We have one hour until batting practice begins. We have to open up both bullpens, which includes raking out around the home plates and spray painting the rubbers and plates.
We also have to bring all of the cages down for batting practice. There are four cages total, as well as the movable mound and L-shaped net.
Now we have to load up the truck with all of the batting practice mats and bring them down to the field.
Now we’ll give the field another water down before batting practice.
At this point, we have to set up for batting practice. Lay down all of the mats and set up the cages.
BREAK TIME! Well not really, this time will be used to eat a quick lunch, but there is still a lot to accomplish.
We still have to clean the padding along the wall separating the field from the stands, as well as clean the bases that will be used in tonight’s game. This is a good time to also make a run to the dumpster with whatever garbage there is
We also have to load up the truck with everything we need for game time, rakes, the stomper, the chalk lines, the now clean bases, etc. We’ll bring it all down and unload it as well.
Now that batting practice is over, the real fun begins.
The crowd is making their way into the stands, most not paying attention to us because of the other happenings around the ball park.
First we pull all of the mats, cages, and bases off of the field.
We rake out the spots around first, second, third, and short, and drag the field with the metal drags and then broom.
All of the excess turface has to be scooped up.
We use a different type of drag, called a coco to drag out the baselines and home plate. We place all of the bases on the grass part of the infield, and bring the hose out behind the mound.
The mound has to be un-tarped, the cleat cleaner put in and the rubber cleaned off, home plate has to be stenciled and then the batter’s boxes must be created using the stomper.
The lines for the foul line have to be rolled out, and two nails have to be placed to make the base runner’s line.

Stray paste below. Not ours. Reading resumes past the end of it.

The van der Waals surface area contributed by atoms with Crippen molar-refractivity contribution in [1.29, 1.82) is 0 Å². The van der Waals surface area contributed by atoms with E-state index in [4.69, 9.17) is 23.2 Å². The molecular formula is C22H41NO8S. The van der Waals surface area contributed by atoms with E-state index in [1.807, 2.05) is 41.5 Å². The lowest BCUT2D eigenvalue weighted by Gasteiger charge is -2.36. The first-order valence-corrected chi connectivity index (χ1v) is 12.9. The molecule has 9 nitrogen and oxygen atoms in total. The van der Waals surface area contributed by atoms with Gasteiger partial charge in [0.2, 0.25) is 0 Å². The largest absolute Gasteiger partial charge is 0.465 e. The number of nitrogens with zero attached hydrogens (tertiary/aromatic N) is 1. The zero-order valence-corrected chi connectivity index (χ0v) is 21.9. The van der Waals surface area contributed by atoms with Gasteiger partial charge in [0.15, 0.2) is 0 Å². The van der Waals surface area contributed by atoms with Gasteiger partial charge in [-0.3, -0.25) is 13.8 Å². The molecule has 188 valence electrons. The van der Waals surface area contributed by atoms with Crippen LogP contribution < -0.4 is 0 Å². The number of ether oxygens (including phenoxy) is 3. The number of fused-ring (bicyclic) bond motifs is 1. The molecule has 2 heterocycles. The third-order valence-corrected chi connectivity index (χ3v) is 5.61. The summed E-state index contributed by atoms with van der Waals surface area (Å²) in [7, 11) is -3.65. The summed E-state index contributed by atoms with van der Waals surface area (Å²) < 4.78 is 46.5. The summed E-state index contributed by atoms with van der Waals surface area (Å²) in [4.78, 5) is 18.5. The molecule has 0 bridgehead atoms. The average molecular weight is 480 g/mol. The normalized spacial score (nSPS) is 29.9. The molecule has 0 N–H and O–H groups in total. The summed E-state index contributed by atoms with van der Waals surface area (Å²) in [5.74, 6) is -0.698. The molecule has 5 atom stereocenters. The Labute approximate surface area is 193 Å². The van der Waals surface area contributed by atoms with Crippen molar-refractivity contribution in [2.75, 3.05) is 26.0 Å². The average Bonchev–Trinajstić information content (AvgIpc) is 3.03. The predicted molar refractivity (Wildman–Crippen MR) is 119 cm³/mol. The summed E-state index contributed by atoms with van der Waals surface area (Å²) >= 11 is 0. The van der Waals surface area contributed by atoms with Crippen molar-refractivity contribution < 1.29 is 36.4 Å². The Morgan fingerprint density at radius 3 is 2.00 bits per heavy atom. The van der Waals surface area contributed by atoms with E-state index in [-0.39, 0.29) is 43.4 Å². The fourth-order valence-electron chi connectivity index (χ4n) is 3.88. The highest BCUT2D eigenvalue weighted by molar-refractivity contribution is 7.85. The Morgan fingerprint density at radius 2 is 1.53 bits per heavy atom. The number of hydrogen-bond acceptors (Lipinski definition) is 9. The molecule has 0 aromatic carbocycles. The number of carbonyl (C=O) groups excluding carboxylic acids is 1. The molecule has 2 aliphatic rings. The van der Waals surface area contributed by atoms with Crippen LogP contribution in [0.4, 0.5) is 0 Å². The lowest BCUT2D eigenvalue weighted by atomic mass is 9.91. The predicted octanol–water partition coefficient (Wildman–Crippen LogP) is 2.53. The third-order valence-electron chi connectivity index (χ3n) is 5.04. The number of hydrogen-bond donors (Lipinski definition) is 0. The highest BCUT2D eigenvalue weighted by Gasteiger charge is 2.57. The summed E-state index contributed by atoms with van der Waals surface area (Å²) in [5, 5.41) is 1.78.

The foul line now has to be chalked, the bases put in, and then the lines have to be picked up.
By this point, it is now approximately 6:45 P.M., and the field is going to be watered down. After that, the hose simply has to be pulled off the field, and home plate has to be cleaned and then Play Ball!!
Now that the game has started, unless there is a chance of rain, the grounds crew doesn’t have much to do. The bases will be changed at one point, the areas around first, second, third, and short will be raked out, and then the field will be dragged once more in the fifth inning.
Let’s now assume that the game has finished at approximately 9:30 P.M.
We have to pull the bases, scoop up the foul lines, tarp the mound, pull down the flag, and bring everything back to the shop. Depending on whether there is another game the following day or not, we may do the bullpen mound clay work. Regardless the bullpens have to be tarped.
Now we are finally ready to leave, and it is about 10:30 P.M. So doing the math, from 8:00 in the morning until 10:30 at night, the grounds crew has been at the ballpark for 14 and one half hours.
Now I’m not going to say this is the everyday schedule. Most often we don’t have to arrive at the ballpark that early, depending on what other events are scheduled or what work is done the previous day.
I’m also not trying to garner any sympathy toward the grounds crews of major league teams, because let’s face it; there are more of them to do about the same number of tasks.
Now there is a lot of fun to be had working on the grounds crew of a minor league team.
First of all, you are on a baseball field essentially the entire day, which is pretty exciting.
Second, you never know what star could be making a rehab start with the team. This season Carlos Beltran will be making an appearance with the Cyclones, David Wright was here taking batting practice, and Paul Lo Duca and Moises Alou have both played with the Cyclones as part of rehab assignments.
Now normally you wouldn’t see these players if you’re on the Major League grounds crew, simply because there is no reason, however in the minor league stadiums, everything’s connected, so you may be walking through the clubhouse with a rake when you see David Wright sitting at a locker!
So, I think by this point you all have a better understanding of what the grounds crew actually does on game day. If you have other questions relating to the grounds crew or to meeting other players, don’t hesitate to ask.
I hope you’ve enjoyed this look at jobs in baseball, I know I certainly enjoyed experiencing it!
For those interested, this picture is old and is not the current grounds crew at Keyspan Park. The man actually watering the field is still there, that is Kevin Ponte, head grounds keeper at Keyspan Park.